PARIS--Paris-based Cellectis has followed through with plans for an IPO in the U.S., filing Friday to raise $115 million in the hot American market as it pushes ahead on CAR-T research.
While Novartis ($NVS) and Juno Therapeutics ($JUNO) have seized the lead in the field with clinical-stage programs, Cellectis believes it can follow up quickly with a better approach--exchanging the personalized T cell attack that the leaders are mounting with adapted patient cells in exchange for off-the-shelf allogeneic therapies that can more easily be applied to a wider group of cancer patients.
"Our initial focus is on developing allogeneic treatments," Cellectis notes in its F-1, "and we believe that we are the leading company pursuing this approach."
CAR-T depends on a simple idea. T cells are equipped with targeting mechanisms called chimeric antigen receptors (CARs), which seek out and bind to proteins expressed by cancer cells. After they have been adapted, the cells are injected into the patient, at which point they track down malignancies and attack them as they would any commonplace infection.
The chance to get in on the ground floor of a second-gen CAR-T effort attracted Pfizer to the fold. The pharma giant signed on to partner with Cellectis, putting up $80 million in cash, offering R&D support and offering up to $2.8 billion in milestones for a full slate of cancer drug programs. And Pfizer came in last June, when Cellectis had only €20 million in cash reserves. Pfizer's support will be key for a company which has been spending about €17 million a year on research work.
But there are still some big challenges in the field, including controlling cytokine storms that can overwhelm certain patients. Cellectis in particular has some big challenges ahead. Its allogeneic strategy relies on new gene editing tech that will depend heavily on its successful use of nucleases to modify DNA. It's been tried in animals, but not yet humans. The promise of this approach, though, has captivated the public markets, leading to a stellar IPO for Juno and others. And now Cellectis wants to follow that path toward banking a considerable stockpile of cash.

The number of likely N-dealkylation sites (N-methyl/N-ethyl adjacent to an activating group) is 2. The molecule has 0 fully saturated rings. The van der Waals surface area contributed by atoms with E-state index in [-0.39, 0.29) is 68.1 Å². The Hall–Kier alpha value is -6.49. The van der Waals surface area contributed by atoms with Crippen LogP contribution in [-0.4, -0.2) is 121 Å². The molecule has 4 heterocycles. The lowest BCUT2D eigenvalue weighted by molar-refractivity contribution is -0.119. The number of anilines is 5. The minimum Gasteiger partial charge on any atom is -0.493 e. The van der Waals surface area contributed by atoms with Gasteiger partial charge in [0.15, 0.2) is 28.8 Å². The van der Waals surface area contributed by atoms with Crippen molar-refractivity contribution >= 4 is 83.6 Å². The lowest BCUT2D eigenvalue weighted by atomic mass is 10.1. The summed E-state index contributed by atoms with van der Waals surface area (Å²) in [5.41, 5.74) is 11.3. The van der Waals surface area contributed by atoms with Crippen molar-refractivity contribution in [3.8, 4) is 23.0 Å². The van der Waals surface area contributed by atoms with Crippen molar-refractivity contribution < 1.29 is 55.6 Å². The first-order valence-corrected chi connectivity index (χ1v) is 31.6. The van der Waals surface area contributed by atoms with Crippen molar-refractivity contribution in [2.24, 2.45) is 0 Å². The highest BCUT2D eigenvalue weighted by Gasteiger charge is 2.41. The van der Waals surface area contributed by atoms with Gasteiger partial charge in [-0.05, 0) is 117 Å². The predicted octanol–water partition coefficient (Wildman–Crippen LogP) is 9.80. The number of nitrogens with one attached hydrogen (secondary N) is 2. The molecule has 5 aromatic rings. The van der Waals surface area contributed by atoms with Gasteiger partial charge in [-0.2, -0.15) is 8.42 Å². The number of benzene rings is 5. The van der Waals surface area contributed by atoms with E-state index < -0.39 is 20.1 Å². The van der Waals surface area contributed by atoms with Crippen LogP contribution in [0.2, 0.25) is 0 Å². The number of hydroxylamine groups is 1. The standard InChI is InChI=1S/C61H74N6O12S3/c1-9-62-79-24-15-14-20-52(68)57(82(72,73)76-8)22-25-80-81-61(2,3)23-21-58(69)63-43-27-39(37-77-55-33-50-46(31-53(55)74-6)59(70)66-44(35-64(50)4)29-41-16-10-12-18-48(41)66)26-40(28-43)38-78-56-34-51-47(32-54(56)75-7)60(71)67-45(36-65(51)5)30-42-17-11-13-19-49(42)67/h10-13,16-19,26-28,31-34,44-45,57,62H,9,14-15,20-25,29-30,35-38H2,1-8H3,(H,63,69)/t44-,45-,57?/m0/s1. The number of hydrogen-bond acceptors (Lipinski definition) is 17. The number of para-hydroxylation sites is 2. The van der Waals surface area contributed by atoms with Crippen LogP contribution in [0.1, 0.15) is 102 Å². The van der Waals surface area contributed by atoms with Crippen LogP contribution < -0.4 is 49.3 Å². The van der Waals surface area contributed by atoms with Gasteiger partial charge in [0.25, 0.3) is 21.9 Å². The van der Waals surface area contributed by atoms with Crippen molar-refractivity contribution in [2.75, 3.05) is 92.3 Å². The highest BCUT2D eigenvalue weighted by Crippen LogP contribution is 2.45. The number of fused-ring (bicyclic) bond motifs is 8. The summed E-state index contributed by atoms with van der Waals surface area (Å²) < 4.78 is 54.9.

Pfizer came away with close to 10% of the equity in the company when it bought in last summer, but Bpifrance has a 10.3% stake and Pierre Bastid owns 11.2%. CEO Andre Choulika, who has run the company for 15 years, owns 3.3% of the stock.
There's a significant amount of competition in the field, as Cellectis makes clear in its filing. They are:
- In the gene-editing space: CRISPR Therapeutics, Editas Medicine, Intellia Therapeutics, Precision BioSciences and Sangamo BioSciences.
- In the CAR space: Bellicum Pharmaceuticals, Celgene (in collaboration with bluebird bio), Intrexon, Kite Pharma and Novartis.
- In the cell-therapy space: Adaptimmune, Juno, Lion Biotechnologies and Unum Therapeutics.
The biotech IPO market is now in its third year and has been showing signs of slowing recently. Cellectis will now test whether investors' appetite for CAR-T has been sated or if there's more room for a player in one of the hottest fields in the sector.
- here's the F-1